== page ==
How Advanced Hybrid Systems Work

Advanced Hybrid System Applications
Porsche 911 GT3 R Hybrid GT Race Car
Porsche 911 GT3 R Hybrid GT Race Car
PRNewsFoto/Porsche Cars North America, Inc.

On the last page we mentioned several different types of technologies that are being used in advanced hybrid systems that are similar to traditional hybrids, yet build upon current technologies and take them one step further. So why build on the current technology? What are the practical applications of an advanced hybrid system? Well, just like with a traditional hybrid, fuel efficiency is a major goal, but advanced hybrids have even bigger applications.

Let's start with storage capacity. We mentioned on the last page that advanced hybrids will use (and some already use) Li-on batteries, which allow the vehicle to have a more efficient battery lifespan than earlier battery types. The practical application of this results in drivers being able to go longer distances on electricity alone. For instance, the Chevrolet Volt will be able to drive up to 50 miles (80.5 kilometers) on electricity alone, and the plug-in Toyota Prius will have an electric range of about 13 miles (21 kilometers) [source: Thomas and Toyota].

The second application is customer convenience. Some advanced hybrid cars, like the Volt and the next generation Prius, have the ability to charge their batteries by being plugged into an electrical source. Instead of having to use the car itself to recharge the batteries, some advanced hybrids are able to recharge while sitting in the garage. So not only does the battery charge last longer and is able to be used for electric-only driving, but it can also be recharged at home at the end of the day and be ready to go the next morning.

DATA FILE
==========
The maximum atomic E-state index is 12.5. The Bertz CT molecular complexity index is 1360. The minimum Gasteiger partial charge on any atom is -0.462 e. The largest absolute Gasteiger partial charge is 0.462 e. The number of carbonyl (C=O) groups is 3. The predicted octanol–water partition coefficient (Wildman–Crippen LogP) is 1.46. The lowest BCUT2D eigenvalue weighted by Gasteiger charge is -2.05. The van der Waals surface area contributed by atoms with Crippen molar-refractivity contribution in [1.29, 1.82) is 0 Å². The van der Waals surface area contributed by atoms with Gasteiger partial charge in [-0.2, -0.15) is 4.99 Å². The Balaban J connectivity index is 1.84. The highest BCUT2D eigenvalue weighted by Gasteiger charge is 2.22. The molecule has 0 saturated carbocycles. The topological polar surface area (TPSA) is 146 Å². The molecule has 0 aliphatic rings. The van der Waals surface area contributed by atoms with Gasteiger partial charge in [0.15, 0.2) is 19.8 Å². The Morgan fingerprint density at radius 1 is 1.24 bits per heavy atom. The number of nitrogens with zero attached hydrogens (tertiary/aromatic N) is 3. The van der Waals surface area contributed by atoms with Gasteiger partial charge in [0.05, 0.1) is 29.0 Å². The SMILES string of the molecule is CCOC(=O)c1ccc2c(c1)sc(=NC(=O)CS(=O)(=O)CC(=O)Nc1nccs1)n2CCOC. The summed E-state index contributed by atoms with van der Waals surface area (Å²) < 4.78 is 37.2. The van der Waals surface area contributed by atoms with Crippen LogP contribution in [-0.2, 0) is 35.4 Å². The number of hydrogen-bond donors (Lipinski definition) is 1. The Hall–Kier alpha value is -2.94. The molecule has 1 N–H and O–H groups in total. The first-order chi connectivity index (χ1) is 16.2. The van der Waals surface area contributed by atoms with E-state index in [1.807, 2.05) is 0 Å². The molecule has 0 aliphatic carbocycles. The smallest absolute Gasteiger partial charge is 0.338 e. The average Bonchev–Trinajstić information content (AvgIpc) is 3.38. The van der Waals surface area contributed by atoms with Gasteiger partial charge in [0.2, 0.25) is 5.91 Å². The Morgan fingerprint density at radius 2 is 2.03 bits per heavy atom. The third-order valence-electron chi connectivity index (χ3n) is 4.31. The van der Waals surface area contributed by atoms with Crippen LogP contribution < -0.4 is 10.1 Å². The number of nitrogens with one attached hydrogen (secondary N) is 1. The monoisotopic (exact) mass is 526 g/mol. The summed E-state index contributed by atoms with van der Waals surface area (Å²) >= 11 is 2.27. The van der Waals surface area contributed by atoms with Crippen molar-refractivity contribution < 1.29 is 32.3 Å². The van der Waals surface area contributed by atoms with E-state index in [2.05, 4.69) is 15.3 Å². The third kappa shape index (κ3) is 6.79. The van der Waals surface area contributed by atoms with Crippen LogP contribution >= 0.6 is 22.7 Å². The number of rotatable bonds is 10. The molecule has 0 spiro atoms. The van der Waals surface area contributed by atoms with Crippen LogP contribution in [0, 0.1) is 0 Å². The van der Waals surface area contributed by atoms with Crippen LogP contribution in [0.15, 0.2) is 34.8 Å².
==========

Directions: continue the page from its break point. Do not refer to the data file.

One of the last major applications for advanced hybrids is their ability to create more power and use it in better ways than their predecessors. Like we mentioned on the last page, the Porsche 911 GT3 R hybrid uses two electric motors to accompany the engine. These motors capture kinetic energy during braking, convert it into electricity and then store the electricity in an electromechanical flywheel to be used at will. The two motors are used for the front wheels and provide the driver with automatic power to the wheels in normal driving conditions, or they can be used as a burst of power to the wheels by pressing a special acceleration button [source: Abuelsamid].

This form of advanced hybrid system can be used for power on demand whenever it's needed.

So, you can see that advanced hybrid systems build on current technologies of traditional hybrid vehicles, but then take it one step further by improving not only the battery power and fuel efficiency, but also on-demand vehicle output and driver convenience, too.

For more information about advanced hybrid systems and other related topics, follow the links below.

Related Articles


  • Abuelsamid, Sam. "Porsche 911 GT3R to Run at Petit Le Mans." July 21, 2010. (Nov. 4, 2010)
  • Hybrid Cars. "December 2009 Dashboard: Year-End Tally." Jan. 20, 2010. (Nov. 4, 2010)
  • Chevrolet. "Chevy Volt." (Nov 1, 2010)
  • Hybrid Cars. "Honda's Low-Cost Hybrid Strategy: Lithium Ion Batteries." March 18, 2010. (Nov. 5, 2010)
  • Hybrid Cars. "Lithium Ion Hybrid Batteries." April 3, 2006. (Nov. 5, 2010)
  • Thomas, David. "GM Raises Chevy Volt's Electric Range." Sept. 23, 2010. (Nov. 4, 2010)
  • Toyota. "Prius Plug-in Hybrid." (Nov. 1, 2010)